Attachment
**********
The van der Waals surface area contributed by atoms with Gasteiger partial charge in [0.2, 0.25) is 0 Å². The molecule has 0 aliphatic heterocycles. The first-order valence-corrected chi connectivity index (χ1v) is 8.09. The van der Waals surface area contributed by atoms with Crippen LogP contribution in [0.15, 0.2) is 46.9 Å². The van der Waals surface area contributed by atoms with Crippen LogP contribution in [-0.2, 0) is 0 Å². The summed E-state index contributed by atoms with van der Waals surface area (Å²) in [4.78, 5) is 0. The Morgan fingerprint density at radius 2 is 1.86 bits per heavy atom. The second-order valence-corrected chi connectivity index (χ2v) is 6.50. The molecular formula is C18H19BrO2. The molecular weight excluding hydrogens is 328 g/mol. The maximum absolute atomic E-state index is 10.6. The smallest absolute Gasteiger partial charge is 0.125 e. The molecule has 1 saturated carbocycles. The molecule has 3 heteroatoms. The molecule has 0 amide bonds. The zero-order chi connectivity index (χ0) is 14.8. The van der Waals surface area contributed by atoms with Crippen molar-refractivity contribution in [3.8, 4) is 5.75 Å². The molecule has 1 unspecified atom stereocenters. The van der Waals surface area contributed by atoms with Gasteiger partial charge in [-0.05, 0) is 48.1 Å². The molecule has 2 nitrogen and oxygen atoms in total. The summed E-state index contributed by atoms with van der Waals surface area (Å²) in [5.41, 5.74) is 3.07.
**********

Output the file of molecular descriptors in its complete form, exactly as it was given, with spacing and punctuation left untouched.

The van der Waals surface area contributed by atoms with Gasteiger partial charge in [0.2, 0.25) is 0 Å². The molecule has 0 aliphatic heterocycles. The first-order valence-corrected chi connectivity index (χ1v) is 8.09. The van der Waals surface area contributed by atoms with Crippen LogP contribution in [0.15, 0.2) is 46.9 Å². The van der Waals surface area contributed by atoms with Crippen LogP contribution in [-0.2, 0) is 0 Å². The summed E-state index contributed by atoms with van der Waals surface area (Å²) in [4.78, 5) is 0. The Morgan fingerprint density at radius 2 is 1.86 bits per heavy atom. The second-order valence-corrected chi connectivity index (χ2v) is 6.50. The molecular formula is C18H19BrO2. The molecular weight excluding hydrogens is 328 g/mol. The maximum absolute atomic E-state index is 10.6. The smallest absolute Gasteiger partial charge is 0.125 e. The molecule has 1 saturated carbocycles. The molecule has 3 heteroatoms. The molecule has 0 amide bonds. The zero-order chi connectivity index (χ0) is 14.8. The van der Waals surface area contributed by atoms with Crippen molar-refractivity contribution in [3.8, 4) is 5.75 Å². The molecule has 1 unspecified atom stereocenters. The van der Waals surface area contributed by atoms with Gasteiger partial charge in [-0.05, 0) is 48.1 Å². The molecule has 2 nitrogen and oxygen atoms in total. The summed E-state index contributed by atoms with van der Waals surface area (Å²) in [5.41, 5.74) is 3.07.